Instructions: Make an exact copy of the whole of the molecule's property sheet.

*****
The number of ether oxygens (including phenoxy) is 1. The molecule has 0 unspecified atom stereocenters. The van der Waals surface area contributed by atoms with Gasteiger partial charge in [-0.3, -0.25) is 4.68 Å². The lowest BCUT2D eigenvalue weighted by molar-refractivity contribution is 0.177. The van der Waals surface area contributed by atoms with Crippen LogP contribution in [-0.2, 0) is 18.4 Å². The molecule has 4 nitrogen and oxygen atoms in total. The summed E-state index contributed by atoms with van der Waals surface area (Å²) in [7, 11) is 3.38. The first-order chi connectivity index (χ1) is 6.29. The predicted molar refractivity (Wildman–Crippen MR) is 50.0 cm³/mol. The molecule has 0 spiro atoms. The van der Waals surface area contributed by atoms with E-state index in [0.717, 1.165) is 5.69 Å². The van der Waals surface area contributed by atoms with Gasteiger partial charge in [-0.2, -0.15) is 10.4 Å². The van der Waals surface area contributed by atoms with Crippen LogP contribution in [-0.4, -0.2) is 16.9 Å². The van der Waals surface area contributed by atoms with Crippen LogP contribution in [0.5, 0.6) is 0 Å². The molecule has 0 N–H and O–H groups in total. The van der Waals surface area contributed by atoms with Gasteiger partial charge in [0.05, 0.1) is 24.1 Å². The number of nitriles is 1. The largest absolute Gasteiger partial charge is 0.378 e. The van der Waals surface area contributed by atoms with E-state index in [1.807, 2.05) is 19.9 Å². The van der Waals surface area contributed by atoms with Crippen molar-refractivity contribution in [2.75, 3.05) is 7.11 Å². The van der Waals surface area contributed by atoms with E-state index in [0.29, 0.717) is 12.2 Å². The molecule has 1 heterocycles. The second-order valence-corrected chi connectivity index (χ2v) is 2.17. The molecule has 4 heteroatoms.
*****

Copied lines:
The number of ether oxygens (including phenoxy) is 1. The molecule has 0 unspecified atom stereocenters. The van der Waals surface area contributed by atoms with Gasteiger partial charge in [-0.3, -0.25) is 4.68 Å². The lowest BCUT2D eigenvalue weighted by molar-refractivity contribution is 0.177. The van der Waals surface area contributed by atoms with Crippen LogP contribution in [-0.2, 0) is 18.4 Å². The molecule has 4 nitrogen and oxygen atoms in total. The summed E-state index contributed by atoms with van der Waals surface area (Å²) in [7, 11) is 3.38. The first-order chi connectivity index (χ1) is 6.29. The predicted molar refractivity (Wildman–Crippen MR) is 50.0 cm³/mol. The molecule has 0 spiro atoms. The van der Waals surface area contributed by atoms with E-state index in [0.717, 1.165) is 5.69 Å². The van der Waals surface area contributed by atoms with Gasteiger partial charge in [-0.2, -0.15) is 10.4 Å². The van der Waals surface area contributed by atoms with Crippen LogP contribution in [-0.4, -0.2) is 16.9 Å². The van der Waals surface area contributed by atoms with Crippen LogP contribution in [0.5, 0.6) is 0 Å². The molecule has 0 N–H and O–H groups in total. The van der Waals surface area contributed by atoms with Gasteiger partial charge in [0.05, 0.1) is 24.1 Å². The number of nitriles is 1. The largest absolute Gasteiger partial charge is 0.378 e. The van der Waals surface area contributed by atoms with E-state index in [1.807, 2.05) is 19.9 Å². The van der Waals surface area contributed by atoms with Crippen molar-refractivity contribution in [2.75, 3.05) is 7.11 Å². The van der Waals surface area contributed by atoms with E-state index in [0.29, 0.717) is 12.2 Å². The molecule has 1 heterocycles. The second-order valence-corrected chi connectivity index (χ2v) is 2.17. The molecule has 4 heteroatoms.